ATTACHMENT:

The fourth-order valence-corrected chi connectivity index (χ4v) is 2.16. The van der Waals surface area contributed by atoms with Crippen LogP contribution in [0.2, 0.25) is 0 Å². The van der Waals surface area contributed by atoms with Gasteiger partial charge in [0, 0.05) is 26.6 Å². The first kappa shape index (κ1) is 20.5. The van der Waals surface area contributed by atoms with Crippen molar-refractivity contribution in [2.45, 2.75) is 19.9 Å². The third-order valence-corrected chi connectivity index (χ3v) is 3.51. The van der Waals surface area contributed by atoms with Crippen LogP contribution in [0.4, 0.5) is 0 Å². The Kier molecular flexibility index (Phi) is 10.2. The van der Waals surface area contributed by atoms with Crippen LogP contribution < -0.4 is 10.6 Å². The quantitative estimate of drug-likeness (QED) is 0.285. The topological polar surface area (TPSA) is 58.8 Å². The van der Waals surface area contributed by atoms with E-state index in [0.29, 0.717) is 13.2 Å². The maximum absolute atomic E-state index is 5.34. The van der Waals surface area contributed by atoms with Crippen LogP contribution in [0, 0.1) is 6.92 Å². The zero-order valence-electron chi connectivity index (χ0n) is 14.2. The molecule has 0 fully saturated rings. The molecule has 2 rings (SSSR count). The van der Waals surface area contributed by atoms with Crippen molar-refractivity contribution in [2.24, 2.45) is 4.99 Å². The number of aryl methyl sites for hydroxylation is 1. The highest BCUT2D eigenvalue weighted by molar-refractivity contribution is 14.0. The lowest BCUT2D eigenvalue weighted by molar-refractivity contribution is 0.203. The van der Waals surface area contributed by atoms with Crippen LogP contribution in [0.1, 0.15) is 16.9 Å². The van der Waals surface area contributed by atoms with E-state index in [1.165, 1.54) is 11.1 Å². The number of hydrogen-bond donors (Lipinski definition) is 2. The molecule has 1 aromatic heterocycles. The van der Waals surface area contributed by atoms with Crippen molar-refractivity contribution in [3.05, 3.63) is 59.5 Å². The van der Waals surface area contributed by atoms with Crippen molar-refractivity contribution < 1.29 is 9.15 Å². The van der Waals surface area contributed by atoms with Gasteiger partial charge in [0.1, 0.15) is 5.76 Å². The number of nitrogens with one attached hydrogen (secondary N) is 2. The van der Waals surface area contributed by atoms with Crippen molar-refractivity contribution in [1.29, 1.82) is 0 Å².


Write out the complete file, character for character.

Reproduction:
The fourth-order valence-corrected chi connectivity index (χ4v) is 2.16. The van der Waals surface area contributed by atoms with Crippen LogP contribution in [0.2, 0.25) is 0 Å². The van der Waals surface area contributed by atoms with Gasteiger partial charge in [0, 0.05) is 26.6 Å². The first kappa shape index (κ1) is 20.5. The van der Waals surface area contributed by atoms with Crippen molar-refractivity contribution in [2.45, 2.75) is 19.9 Å². The third-order valence-corrected chi connectivity index (χ3v) is 3.51. The van der Waals surface area contributed by atoms with Crippen LogP contribution in [0.4, 0.5) is 0 Å². The Kier molecular flexibility index (Phi) is 10.2. The van der Waals surface area contributed by atoms with Crippen LogP contribution < -0.4 is 10.6 Å². The quantitative estimate of drug-likeness (QED) is 0.285. The topological polar surface area (TPSA) is 58.8 Å². The van der Waals surface area contributed by atoms with E-state index in [0.29, 0.717) is 13.2 Å². The maximum absolute atomic E-state index is 5.34. The van der Waals surface area contributed by atoms with Crippen LogP contribution in [0, 0.1) is 6.92 Å². The zero-order valence-electron chi connectivity index (χ0n) is 14.2. The molecule has 0 fully saturated rings. The molecule has 2 rings (SSSR count). The van der Waals surface area contributed by atoms with Crippen molar-refractivity contribution in [2.24, 2.45) is 4.99 Å². The number of aryl methyl sites for hydroxylation is 1. The highest BCUT2D eigenvalue weighted by molar-refractivity contribution is 14.0. The lowest BCUT2D eigenvalue weighted by molar-refractivity contribution is 0.203. The van der Waals surface area contributed by atoms with Crippen LogP contribution in [0.1, 0.15) is 16.9 Å². The van der Waals surface area contributed by atoms with E-state index in [1.165, 1.54) is 11.1 Å². The number of hydrogen-bond donors (Lipinski definition) is 2. The molecule has 1 aromatic heterocycles. The van der Waals surface area contributed by atoms with Crippen molar-refractivity contribution in [3.05, 3.63) is 59.5 Å². The van der Waals surface area contributed by atoms with Crippen molar-refractivity contribution < 1.29 is 9.15 Å². The van der Waals surface area contributed by atoms with Gasteiger partial charge in [0.1, 0.15) is 5.76 Å². The number of nitrogens with one attached hydrogen (secondary N) is 2. The van der Waals surface area contributed by atoms with Crippen molar-refractivity contribution in [1.29, 1.82) is 0 Å².